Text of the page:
Perhaps the reason so few are saving is because the job situation isn’t exactly rosy, nor are income levels. According to the most recent report from the Bureau of Labor Statistic, the unemployment rate has dropped to 6.7% which looks on the surface to be good news. However, if you look a bit deeper, the source of that improvement is troubling. The labor force participation rate, meaning the proportion of the population either employed or looking for employment has continued to drop, see chart at right, and is now at mid-1970s levels. Without the drop in the participation rate, the unemployment rate would be around 13%, rather than just under 7%. Additionally, according to data from the Minneapolis Federal Reserve (see chart at right), the American economy is experiencing the worst performance for labor markets since the Great Depression.
Some argue that the decline in the labor force participation rate is primarily driven by the inevitable retirement waves of the baby boomers. However, the chart below illustrates that baby boomers are in fact participating in the work force at a higher rate than in decades.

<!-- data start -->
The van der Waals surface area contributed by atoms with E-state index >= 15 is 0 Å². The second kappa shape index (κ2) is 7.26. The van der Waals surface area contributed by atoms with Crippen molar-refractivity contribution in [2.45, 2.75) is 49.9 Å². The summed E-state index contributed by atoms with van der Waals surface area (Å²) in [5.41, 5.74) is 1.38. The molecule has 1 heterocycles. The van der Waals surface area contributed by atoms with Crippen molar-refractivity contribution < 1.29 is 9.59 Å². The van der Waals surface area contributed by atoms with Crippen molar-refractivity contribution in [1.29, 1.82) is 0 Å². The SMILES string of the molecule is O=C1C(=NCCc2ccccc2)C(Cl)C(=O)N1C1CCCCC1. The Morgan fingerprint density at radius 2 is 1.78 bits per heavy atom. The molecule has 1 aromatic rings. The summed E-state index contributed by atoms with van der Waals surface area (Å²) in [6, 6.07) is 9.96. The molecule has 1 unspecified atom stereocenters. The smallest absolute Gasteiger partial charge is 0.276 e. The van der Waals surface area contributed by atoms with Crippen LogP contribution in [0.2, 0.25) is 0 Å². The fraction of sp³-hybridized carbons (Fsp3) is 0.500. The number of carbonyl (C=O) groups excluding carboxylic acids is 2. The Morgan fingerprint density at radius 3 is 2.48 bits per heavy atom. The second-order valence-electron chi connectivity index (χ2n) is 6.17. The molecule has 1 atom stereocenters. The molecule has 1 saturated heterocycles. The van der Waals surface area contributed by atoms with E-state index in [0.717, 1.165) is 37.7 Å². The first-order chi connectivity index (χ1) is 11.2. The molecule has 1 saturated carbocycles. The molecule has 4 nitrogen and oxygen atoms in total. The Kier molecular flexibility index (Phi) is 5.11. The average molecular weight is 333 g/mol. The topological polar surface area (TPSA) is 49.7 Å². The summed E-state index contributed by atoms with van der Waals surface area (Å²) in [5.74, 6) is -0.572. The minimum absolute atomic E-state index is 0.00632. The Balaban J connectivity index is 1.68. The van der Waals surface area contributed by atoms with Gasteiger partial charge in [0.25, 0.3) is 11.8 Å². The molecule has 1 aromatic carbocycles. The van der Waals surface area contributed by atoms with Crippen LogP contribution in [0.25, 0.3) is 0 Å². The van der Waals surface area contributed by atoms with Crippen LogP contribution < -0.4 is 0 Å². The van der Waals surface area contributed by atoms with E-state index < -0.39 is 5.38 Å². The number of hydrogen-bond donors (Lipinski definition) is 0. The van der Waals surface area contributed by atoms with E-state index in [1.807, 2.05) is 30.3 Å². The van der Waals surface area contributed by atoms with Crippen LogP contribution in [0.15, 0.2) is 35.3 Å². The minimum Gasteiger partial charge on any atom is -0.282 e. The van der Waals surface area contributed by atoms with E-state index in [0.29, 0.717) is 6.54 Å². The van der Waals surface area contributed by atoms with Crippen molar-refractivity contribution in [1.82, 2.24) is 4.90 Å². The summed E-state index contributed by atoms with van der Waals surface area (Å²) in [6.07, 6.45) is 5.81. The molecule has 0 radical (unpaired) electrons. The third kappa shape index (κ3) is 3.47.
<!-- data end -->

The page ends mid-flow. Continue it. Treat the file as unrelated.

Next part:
Along with the grim jobs recovery, household income levels continue to struggle, with income levels close to those 20 years ago, see chart above. Bottom Line: The fiscal and monetary stimulus has been unable to get employment or income levels back to anywhere near the levels enjoyed during the start of the 21st century. So far the impact appears to be more visible in rising prices in the stock markets and more recently rising home prices.